To prepare troops for combat, the Army and Marine Corps have been building large urban training facilities that resemble villages in Iraq and Afghanistan. As soldiers and Marines run through the course, instructors keep tabs on the action by video cameras and other sensors installed throughout the rooms. But these technologies capture a limited field of view. Trainers want to know exactly where each unit member is at all times, where the weapons and sights are pointed, and what position the person is in when he fires.
“That tracking technology is what we’re developing so that they can get more information from these training exercises,” says Mike Donfrancesco, vice president of sales and marketing at InterSense Inc, a Bedford, Mass.-based company that manufactures motion-tracking hardware frequently used in flight simulators and weapons trainers.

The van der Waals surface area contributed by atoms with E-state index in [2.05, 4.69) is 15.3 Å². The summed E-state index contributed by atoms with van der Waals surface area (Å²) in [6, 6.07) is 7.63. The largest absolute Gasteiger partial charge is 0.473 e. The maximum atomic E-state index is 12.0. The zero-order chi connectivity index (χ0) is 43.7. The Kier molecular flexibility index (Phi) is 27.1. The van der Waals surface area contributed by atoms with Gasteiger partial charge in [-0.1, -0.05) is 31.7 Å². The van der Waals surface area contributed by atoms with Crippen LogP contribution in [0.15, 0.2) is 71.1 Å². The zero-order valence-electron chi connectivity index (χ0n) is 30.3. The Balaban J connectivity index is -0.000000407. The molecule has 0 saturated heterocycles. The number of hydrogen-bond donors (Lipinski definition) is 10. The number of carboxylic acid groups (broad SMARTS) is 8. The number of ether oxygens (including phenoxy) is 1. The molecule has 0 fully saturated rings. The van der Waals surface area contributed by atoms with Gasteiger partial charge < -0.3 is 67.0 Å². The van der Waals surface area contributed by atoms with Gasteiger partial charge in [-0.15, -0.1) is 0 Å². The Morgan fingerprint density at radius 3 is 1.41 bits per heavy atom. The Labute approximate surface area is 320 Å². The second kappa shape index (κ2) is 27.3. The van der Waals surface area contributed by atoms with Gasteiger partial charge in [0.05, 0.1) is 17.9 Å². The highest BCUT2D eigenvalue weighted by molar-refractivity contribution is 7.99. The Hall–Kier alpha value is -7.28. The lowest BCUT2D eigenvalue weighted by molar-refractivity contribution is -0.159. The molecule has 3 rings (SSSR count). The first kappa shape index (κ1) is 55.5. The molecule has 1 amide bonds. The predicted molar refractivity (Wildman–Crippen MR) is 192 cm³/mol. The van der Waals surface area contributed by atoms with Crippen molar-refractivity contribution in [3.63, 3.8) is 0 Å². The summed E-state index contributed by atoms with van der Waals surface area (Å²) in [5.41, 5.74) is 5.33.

The company has been awarded a small business innovation research grant to develop a system to track soldiers and Marines as they proceed through the course. The optical-inertial system would fit on the weapons that troops carry in the exercise. The cameras will pick up passive markers, such as sprinklers or barcodes on a wall, and an on-board computer will triangulate locations to identify the weapon’s exact location. That information would be transmitted wirelessly, in real time, to the central processing unit, where instructors would watch the scenario unfold from a god’s eye view of the facility.
“They might use the information of where each one of the players are to alter the training scenario,” says Donfrancesco.
In current training facilities, sensors such as cameras, ultrasonic detectors or magnetic source technologies typically have to be permanently fixed to the building.
“This technology is getting away from that — it’s breaking that type of dependency on the infrastructure,” he says.